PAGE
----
Queerty is better as a member
Erm.. it’s a dump. Tear it down. Put up a nice little plaque on a wall. Name a restroom after it. Whatever.
NYC has been born many times over. If the site was so historic, why didn’t someone
else come up with the $5.5m???
That’s a lot of money to spend, only to have someone else tell you what you can do
with your property. Ask yourself, would you accept that?
How does 1824 qualify as late 19th century??
@DickGreenleaf: Since we’ve defined years 1 through 100 as the first century of the common era. Years 101 through 200 is the second century. And so on. At some point the beginning of any century began with x00, so 1900 became known as the first year of the 20th Century, and 2000 as the first year of the 21st Century.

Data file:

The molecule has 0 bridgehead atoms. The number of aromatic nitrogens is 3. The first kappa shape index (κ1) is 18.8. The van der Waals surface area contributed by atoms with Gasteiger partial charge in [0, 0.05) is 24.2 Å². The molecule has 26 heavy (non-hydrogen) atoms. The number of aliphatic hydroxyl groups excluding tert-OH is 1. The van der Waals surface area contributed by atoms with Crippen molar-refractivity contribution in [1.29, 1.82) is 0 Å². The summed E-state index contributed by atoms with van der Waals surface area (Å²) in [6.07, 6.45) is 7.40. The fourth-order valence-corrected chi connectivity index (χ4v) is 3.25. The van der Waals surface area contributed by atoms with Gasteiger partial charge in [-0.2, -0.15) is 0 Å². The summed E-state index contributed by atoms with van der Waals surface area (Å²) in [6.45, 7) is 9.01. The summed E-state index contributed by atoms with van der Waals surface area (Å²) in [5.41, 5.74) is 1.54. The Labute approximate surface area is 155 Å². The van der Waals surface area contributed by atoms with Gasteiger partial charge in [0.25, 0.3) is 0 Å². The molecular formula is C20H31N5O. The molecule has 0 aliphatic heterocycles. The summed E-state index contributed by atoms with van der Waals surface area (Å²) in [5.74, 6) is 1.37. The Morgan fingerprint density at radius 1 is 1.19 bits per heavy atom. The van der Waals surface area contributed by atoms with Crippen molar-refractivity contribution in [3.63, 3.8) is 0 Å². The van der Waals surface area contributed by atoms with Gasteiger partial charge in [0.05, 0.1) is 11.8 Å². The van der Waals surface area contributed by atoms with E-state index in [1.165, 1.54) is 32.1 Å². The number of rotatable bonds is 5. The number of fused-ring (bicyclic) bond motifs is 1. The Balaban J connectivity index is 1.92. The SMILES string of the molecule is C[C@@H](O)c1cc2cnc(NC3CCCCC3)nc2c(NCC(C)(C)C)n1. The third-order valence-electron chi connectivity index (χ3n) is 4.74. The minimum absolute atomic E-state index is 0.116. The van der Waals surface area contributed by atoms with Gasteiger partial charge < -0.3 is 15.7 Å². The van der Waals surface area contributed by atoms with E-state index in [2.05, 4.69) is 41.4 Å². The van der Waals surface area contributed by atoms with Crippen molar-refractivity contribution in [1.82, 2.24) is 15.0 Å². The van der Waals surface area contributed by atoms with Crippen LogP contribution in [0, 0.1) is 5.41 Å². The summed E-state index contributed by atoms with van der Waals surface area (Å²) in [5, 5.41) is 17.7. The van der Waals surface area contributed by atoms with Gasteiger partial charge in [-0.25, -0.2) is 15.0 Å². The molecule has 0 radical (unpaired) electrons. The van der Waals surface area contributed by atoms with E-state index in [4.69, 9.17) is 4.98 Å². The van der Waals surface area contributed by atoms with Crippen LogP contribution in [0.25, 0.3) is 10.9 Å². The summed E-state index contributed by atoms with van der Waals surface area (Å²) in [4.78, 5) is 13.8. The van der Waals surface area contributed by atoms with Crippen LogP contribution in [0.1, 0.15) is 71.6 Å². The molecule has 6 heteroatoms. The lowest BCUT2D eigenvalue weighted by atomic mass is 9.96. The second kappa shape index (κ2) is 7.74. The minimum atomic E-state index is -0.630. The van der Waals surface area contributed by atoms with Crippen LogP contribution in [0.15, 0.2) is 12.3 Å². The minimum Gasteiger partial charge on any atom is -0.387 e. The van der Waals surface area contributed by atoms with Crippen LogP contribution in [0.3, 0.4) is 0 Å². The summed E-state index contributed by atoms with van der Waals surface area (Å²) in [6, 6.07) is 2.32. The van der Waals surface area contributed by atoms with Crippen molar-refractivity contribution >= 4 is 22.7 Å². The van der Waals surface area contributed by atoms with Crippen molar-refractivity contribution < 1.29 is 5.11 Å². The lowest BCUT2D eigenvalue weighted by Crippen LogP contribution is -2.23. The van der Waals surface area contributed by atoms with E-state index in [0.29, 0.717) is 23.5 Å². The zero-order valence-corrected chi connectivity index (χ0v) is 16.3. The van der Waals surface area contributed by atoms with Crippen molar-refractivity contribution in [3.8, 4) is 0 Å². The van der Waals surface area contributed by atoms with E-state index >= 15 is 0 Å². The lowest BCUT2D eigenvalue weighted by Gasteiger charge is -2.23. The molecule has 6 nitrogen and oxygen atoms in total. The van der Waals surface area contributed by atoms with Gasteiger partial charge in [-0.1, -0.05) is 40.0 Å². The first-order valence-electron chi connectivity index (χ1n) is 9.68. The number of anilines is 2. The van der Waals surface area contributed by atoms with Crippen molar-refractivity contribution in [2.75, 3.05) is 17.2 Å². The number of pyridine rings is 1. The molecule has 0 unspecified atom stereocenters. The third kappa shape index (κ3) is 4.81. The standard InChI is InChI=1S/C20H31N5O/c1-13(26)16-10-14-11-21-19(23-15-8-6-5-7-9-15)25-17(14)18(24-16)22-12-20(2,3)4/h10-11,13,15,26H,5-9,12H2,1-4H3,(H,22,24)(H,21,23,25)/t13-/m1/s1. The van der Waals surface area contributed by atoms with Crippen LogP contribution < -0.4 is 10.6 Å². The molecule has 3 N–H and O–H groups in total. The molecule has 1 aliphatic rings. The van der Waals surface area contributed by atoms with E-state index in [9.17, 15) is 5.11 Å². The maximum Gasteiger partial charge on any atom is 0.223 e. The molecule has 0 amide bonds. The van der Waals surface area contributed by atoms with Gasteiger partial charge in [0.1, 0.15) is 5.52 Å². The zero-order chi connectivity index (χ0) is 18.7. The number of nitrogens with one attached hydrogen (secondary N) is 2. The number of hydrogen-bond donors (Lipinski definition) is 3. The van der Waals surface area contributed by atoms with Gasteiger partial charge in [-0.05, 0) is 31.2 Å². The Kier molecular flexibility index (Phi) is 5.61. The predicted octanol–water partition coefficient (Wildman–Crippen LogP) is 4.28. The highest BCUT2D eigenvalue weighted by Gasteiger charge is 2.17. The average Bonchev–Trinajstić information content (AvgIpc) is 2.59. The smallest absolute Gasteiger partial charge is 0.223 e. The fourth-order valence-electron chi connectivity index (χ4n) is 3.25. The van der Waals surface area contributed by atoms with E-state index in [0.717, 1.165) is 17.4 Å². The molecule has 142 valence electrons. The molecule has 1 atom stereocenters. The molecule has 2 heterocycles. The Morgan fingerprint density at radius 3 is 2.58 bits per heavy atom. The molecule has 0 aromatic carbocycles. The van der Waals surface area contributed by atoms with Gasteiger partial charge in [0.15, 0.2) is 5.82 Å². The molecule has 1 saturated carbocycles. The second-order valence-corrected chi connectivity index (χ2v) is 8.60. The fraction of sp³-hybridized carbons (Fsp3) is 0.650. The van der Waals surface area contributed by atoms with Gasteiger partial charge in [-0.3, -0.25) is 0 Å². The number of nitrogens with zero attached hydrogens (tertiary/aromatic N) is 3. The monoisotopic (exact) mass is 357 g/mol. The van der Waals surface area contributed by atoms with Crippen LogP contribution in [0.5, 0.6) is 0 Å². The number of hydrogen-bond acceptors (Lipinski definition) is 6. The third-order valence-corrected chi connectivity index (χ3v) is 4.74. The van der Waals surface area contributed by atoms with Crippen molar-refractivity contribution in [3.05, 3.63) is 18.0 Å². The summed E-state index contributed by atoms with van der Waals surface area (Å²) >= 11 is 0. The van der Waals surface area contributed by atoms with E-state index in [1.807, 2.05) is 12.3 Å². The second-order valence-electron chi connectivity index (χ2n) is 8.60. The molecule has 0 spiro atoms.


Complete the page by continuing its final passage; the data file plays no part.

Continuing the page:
@camembert: Don’t be pedantic. Everyone knows that. His point was that 1824 isn’t LATE 19th century, obviously.
Just my opinion, but preserving every building with any minor claim to historical importance only detracts from the preservation efforts that are really worthwhile. I’m sure nearly every block in a reasonably old city has at least one building that housed someone famous or important, or at least as famous and important as “Jim Owles, Arnie Kantrowitz, and Bruce Voeller,” whoever they are. I’m with Larkin. Put up a plaque nobody will read and call it a day.
I agree with Kevin – preservation battles should be chosen carefully. Not many buildings are preserved in NYC, and those that are should be of genuine significance. That it served as a meeting place for early gay activists is a very weak argument, and the building itself is as plain and boring as it gets. I have no way of knowing for sure, but it sounds like the “gay history” plea is just to shill to cover the fact that these people don’t want their neighborhood to continue to change. Community energy and time in this case would be better spent on ensuring that what takes the place of the old building is something that will really enhance the neighborhood and it’s character.
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